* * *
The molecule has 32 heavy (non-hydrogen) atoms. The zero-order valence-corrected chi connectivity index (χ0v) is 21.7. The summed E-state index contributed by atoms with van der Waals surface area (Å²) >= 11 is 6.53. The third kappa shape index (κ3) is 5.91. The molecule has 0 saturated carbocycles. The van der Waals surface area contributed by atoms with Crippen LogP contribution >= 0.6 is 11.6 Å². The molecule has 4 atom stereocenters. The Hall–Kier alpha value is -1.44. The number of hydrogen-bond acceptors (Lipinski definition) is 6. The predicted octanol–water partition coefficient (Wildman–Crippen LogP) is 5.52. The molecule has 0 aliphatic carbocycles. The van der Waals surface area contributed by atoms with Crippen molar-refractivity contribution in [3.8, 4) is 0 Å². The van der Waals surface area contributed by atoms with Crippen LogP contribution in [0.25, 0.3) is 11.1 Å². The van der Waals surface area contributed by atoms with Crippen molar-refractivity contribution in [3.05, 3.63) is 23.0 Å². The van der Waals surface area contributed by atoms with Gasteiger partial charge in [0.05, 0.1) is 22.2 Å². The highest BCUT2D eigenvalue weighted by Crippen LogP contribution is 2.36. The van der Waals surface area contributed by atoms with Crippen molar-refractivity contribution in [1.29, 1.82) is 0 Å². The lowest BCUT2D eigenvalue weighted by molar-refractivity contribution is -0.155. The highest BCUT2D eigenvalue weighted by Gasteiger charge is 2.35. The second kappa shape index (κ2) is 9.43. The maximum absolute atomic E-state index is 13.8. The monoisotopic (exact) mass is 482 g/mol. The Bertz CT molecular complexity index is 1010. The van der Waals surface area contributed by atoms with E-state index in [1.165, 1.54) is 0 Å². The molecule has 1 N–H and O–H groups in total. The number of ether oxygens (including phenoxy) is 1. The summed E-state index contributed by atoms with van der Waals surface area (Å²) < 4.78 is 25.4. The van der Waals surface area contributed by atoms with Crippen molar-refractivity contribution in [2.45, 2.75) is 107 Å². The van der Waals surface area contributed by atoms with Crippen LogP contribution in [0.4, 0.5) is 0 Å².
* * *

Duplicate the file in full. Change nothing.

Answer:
The molecule has 32 heavy (non-hydrogen) atoms. The zero-order valence-corrected chi connectivity index (χ0v) is 21.7. The summed E-state index contributed by atoms with van der Waals surface area (Å²) >= 11 is 6.53. The third kappa shape index (κ3) is 5.91. The molecule has 0 saturated carbocycles. The van der Waals surface area contributed by atoms with Crippen LogP contribution >= 0.6 is 11.6 Å². The molecule has 4 atom stereocenters. The Hall–Kier alpha value is -1.44. The number of hydrogen-bond acceptors (Lipinski definition) is 6. The predicted octanol–water partition coefficient (Wildman–Crippen LogP) is 5.52. The molecule has 0 aliphatic carbocycles. The van der Waals surface area contributed by atoms with Crippen molar-refractivity contribution in [3.8, 4) is 0 Å². The van der Waals surface area contributed by atoms with Crippen LogP contribution in [0.25, 0.3) is 11.1 Å². The van der Waals surface area contributed by atoms with Crippen molar-refractivity contribution in [3.05, 3.63) is 23.0 Å². The van der Waals surface area contributed by atoms with Gasteiger partial charge in [0.05, 0.1) is 22.2 Å². The highest BCUT2D eigenvalue weighted by Crippen LogP contribution is 2.36. The van der Waals surface area contributed by atoms with Crippen molar-refractivity contribution in [1.29, 1.82) is 0 Å². The lowest BCUT2D eigenvalue weighted by molar-refractivity contribution is -0.155. The highest BCUT2D eigenvalue weighted by Gasteiger charge is 2.35. The second kappa shape index (κ2) is 9.43. The maximum absolute atomic E-state index is 13.8. The monoisotopic (exact) mass is 482 g/mol. The Bertz CT molecular complexity index is 1010. The van der Waals surface area contributed by atoms with E-state index in [1.165, 1.54) is 0 Å². The molecule has 1 N–H and O–H groups in total. The number of ether oxygens (including phenoxy) is 1. The summed E-state index contributed by atoms with van der Waals surface area (Å²) < 4.78 is 25.4. The van der Waals surface area contributed by atoms with Crippen molar-refractivity contribution in [2.45, 2.75) is 107 Å². The van der Waals surface area contributed by atoms with Crippen LogP contribution in [0.4, 0.5) is 0 Å².